Corporate payments fraud is as high as it ever has been. According to the 2011 Association for Financial Professionals Payments Fraud and Control Survey, 71 percent of organizations polled experienced attempted or actual payments fraud in 2010.
Cyber-criminals use a variety of methods to obtain access to your valid online banking credentials, including mimicking websites, using malware and viruses or using social engineering to defraud employees into revealing sensitive data. Once the account is compromised, these fraudsters are able to electronically steal funds from your business accounts.
Unfortunately, businesses are not subject to the same legal and regulatory protections as individuals who experience losses as a result of fraud. For that reason, it is especially important that businesses are aware and diligent in protecting themselves from online fraud.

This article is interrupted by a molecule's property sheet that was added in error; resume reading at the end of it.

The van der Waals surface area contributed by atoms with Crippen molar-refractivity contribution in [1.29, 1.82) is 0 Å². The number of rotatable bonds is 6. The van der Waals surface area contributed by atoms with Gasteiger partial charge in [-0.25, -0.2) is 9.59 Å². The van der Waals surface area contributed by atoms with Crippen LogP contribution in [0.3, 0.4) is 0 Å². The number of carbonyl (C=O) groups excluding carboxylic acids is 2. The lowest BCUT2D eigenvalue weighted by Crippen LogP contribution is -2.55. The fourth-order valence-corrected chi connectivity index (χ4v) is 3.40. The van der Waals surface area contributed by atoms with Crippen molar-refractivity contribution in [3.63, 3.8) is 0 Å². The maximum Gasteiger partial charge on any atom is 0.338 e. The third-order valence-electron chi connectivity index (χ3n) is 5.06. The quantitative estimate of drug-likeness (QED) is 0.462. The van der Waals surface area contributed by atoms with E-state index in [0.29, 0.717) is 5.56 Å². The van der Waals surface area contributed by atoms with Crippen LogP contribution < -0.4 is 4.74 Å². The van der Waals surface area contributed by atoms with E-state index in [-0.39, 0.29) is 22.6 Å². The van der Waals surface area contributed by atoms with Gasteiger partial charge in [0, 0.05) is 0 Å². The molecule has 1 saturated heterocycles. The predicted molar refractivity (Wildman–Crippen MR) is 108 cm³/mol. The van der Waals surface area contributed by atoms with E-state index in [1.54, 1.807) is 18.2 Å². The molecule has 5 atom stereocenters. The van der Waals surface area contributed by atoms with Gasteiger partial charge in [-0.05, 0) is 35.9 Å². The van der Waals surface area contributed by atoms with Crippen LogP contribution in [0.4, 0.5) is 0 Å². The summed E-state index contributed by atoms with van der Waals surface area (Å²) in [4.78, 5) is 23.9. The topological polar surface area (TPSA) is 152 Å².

So, why are businesses not as protected as individuals? Because individuals have extra rights under what's called Regulation E. It was created to meet the requirements of the Electronic Fund Transfer Act, which establishes the basic rights, liabilities and responsibilities of consumers who use electronic fund-transfer services and of financial institutions like us that offer these services, such as point-of-sale transfers; ATM transfers; direct deposits or withdrawals of funds; transfers initiated by telephone; and debit card transactions.
But businesses are not covered by this regulation, which is why we recommend that you evaluate the risk of fraud, including corporate account takeover, and develop and implement a security plan to prevent and mitigate online risk.